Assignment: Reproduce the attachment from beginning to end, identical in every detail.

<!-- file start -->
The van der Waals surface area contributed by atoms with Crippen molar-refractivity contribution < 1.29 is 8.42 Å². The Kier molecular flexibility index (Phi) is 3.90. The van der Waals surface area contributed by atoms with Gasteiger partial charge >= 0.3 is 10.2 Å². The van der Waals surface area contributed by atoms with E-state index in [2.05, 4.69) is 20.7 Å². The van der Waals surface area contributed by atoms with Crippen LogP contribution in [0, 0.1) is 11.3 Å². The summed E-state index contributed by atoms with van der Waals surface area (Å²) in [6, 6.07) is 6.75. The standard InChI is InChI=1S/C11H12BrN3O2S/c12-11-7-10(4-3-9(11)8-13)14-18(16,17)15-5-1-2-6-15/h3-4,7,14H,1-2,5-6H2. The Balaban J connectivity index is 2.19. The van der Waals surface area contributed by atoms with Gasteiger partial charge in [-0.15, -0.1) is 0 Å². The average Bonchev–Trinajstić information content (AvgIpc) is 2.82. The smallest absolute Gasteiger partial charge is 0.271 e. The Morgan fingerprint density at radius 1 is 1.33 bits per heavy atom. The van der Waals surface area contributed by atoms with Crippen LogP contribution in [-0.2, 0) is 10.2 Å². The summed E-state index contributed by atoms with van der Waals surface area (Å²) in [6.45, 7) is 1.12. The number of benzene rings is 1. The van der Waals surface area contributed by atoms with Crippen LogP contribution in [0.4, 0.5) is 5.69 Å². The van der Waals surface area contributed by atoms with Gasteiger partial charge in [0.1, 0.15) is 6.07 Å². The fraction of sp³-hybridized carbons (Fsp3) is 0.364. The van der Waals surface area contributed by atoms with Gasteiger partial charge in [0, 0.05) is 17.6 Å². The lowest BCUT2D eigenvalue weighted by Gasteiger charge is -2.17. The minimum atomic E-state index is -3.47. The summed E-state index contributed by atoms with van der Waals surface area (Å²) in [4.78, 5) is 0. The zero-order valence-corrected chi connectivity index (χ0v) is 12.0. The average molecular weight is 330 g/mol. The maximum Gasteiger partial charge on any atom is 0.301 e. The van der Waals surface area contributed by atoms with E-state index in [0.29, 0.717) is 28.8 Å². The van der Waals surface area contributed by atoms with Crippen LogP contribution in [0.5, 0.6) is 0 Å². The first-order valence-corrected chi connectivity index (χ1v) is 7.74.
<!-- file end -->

The van der Waals surface area contributed by atoms with Crippen molar-refractivity contribution < 1.29 is 8.42 Å². The Kier molecular flexibility index (Phi) is 3.90. The van der Waals surface area contributed by atoms with Gasteiger partial charge >= 0.3 is 10.2 Å². The van der Waals surface area contributed by atoms with E-state index in [2.05, 4.69) is 20.7 Å². The van der Waals surface area contributed by atoms with Crippen LogP contribution in [0, 0.1) is 11.3 Å². The summed E-state index contributed by atoms with van der Waals surface area (Å²) in [6, 6.07) is 6.75. The standard InChI is InChI=1S/C11H12BrN3O2S/c12-11-7-10(4-3-9(11)8-13)14-18(16,17)15-5-1-2-6-15/h3-4,7,14H,1-2,5-6H2. The Balaban J connectivity index is 2.19. The van der Waals surface area contributed by atoms with Gasteiger partial charge in [-0.15, -0.1) is 0 Å². The average Bonchev–Trinajstić information content (AvgIpc) is 2.82. The smallest absolute Gasteiger partial charge is 0.271 e. The Morgan fingerprint density at radius 1 is 1.33 bits per heavy atom. The van der Waals surface area contributed by atoms with Crippen LogP contribution in [-0.2, 0) is 10.2 Å². The summed E-state index contributed by atoms with van der Waals surface area (Å²) in [6.45, 7) is 1.12. The number of benzene rings is 1. The van der Waals surface area contributed by atoms with Crippen LogP contribution in [0.4, 0.5) is 5.69 Å². The van der Waals surface area contributed by atoms with Gasteiger partial charge in [0.1, 0.15) is 6.07 Å². The fraction of sp³-hybridized carbons (Fsp3) is 0.364. The van der Waals surface area contributed by atoms with Gasteiger partial charge in [0, 0.05) is 17.6 Å². The lowest BCUT2D eigenvalue weighted by Gasteiger charge is -2.17. The minimum atomic E-state index is -3.47. The summed E-state index contributed by atoms with van der Waals surface area (Å²) in [4.78, 5) is 0. The zero-order valence-corrected chi connectivity index (χ0v) is 12.0. The average molecular weight is 330 g/mol. The maximum Gasteiger partial charge on any atom is 0.301 e. The van der Waals surface area contributed by atoms with E-state index in [0.29, 0.717) is 28.8 Å². The van der Waals surface area contributed by atoms with Crippen LogP contribution in [0.5, 0.6) is 0 Å². The first-order valence-corrected chi connectivity index (χ1v) is 7.74.